Dec. 26, 2014
Tokyo Electric Power Company has indicated that a new method aimed at tackling a large volume of highly radioactive wastewater at the Fukushima Daiichi nuclear power plant has not been entirely successful.
TEPCO gave a progress report on its work to a panel of experts at the Nuclear Regulation Authority on Friday.
The utility last month began pouring cement into underground tunnels filled with the contaminated water from the reactor buildings to stop the water inflow. The water is believed to be leaking into the sea.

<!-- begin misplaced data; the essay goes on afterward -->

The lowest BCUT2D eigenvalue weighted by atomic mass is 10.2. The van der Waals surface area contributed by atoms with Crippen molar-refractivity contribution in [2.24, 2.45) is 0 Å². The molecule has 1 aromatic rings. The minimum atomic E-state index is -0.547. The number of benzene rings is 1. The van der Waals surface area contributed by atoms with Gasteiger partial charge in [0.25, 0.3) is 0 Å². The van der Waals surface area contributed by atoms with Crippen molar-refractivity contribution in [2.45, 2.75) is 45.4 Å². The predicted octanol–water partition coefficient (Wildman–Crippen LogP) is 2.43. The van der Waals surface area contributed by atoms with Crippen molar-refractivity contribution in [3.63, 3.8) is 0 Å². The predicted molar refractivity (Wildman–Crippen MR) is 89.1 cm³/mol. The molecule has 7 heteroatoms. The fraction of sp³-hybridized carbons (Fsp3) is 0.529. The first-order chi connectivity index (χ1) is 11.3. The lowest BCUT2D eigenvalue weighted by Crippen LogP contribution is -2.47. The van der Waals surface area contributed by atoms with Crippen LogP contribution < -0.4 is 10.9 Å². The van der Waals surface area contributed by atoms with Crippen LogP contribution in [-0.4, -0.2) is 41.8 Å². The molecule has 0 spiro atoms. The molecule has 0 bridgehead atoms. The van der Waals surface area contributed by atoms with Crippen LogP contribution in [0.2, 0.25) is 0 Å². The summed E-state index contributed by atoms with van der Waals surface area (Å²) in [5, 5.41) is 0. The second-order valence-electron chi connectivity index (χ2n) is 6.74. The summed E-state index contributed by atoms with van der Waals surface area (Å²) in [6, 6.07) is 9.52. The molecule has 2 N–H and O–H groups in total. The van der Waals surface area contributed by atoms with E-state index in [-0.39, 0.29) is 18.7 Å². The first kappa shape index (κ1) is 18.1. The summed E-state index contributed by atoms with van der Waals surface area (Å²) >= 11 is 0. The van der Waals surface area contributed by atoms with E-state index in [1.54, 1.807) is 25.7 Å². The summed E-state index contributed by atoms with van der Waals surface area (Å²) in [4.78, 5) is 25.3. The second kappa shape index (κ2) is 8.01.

TEPCO officials told the panel that workers have completely filled the U-shaped tunnels except for 4 vertical pits that connect the tunnels to the ground surface. They removed 2,500 tons of radioactive water.
But the officials said that when they pumped water up from one of the pits, the water level at another pit changed. That suggests that gaps exist in the concrete-filled tunnels.
The officials argued that they can stop the water from flowing into the tunnels once the 4 vertical pits are filled. But panel members and authority commissioners said more thorough inspections are needed.
TEPCO plans to monitor water levels for a month, look for gaps, and study more effective ways to block the water.
The utility initially planned to freeze wastewater at the end of the tunnel to stop inflow from the reactor buildings and remove the water. But the plan did not work.